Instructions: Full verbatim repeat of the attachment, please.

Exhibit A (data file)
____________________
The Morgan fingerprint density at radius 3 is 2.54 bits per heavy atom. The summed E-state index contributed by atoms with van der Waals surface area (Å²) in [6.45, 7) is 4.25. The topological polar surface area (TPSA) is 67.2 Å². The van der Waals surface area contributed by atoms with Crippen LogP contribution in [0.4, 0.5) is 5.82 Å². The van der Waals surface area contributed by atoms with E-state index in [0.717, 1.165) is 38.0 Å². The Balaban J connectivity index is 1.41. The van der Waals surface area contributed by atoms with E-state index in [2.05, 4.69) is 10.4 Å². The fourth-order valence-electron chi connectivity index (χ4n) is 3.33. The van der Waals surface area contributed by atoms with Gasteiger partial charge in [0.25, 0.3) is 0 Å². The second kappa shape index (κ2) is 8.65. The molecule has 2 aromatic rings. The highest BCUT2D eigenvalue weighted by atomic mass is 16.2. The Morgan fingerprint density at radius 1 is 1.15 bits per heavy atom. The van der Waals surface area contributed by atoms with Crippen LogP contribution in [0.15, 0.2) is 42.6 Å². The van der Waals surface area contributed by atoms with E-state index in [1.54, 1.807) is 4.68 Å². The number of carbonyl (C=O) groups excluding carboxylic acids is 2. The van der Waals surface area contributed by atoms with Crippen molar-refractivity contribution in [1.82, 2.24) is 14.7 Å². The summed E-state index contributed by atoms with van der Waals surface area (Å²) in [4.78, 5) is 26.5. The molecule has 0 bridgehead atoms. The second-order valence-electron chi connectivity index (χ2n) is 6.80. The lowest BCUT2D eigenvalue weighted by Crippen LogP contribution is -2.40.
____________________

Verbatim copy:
The Morgan fingerprint density at radius 3 is 2.54 bits per heavy atom. The summed E-state index contributed by atoms with van der Waals surface area (Å²) in [6.45, 7) is 4.25. The topological polar surface area (TPSA) is 67.2 Å². The van der Waals surface area contributed by atoms with Crippen LogP contribution in [0.4, 0.5) is 5.82 Å². The van der Waals surface area contributed by atoms with E-state index in [0.717, 1.165) is 38.0 Å². The Balaban J connectivity index is 1.41. The van der Waals surface area contributed by atoms with E-state index in [2.05, 4.69) is 10.4 Å². The fourth-order valence-electron chi connectivity index (χ4n) is 3.33. The van der Waals surface area contributed by atoms with Gasteiger partial charge in [0.25, 0.3) is 0 Å². The second kappa shape index (κ2) is 8.65. The molecule has 2 aromatic rings. The highest BCUT2D eigenvalue weighted by atomic mass is 16.2. The Morgan fingerprint density at radius 1 is 1.15 bits per heavy atom. The van der Waals surface area contributed by atoms with Crippen LogP contribution in [0.15, 0.2) is 42.6 Å². The van der Waals surface area contributed by atoms with E-state index in [1.54, 1.807) is 4.68 Å². The number of carbonyl (C=O) groups excluding carboxylic acids is 2. The van der Waals surface area contributed by atoms with Crippen molar-refractivity contribution in [1.82, 2.24) is 14.7 Å². The summed E-state index contributed by atoms with van der Waals surface area (Å²) in [4.78, 5) is 26.5. The molecule has 0 bridgehead atoms. The second-order valence-electron chi connectivity index (χ2n) is 6.80. The lowest BCUT2D eigenvalue weighted by Crippen LogP contribution is -2.40.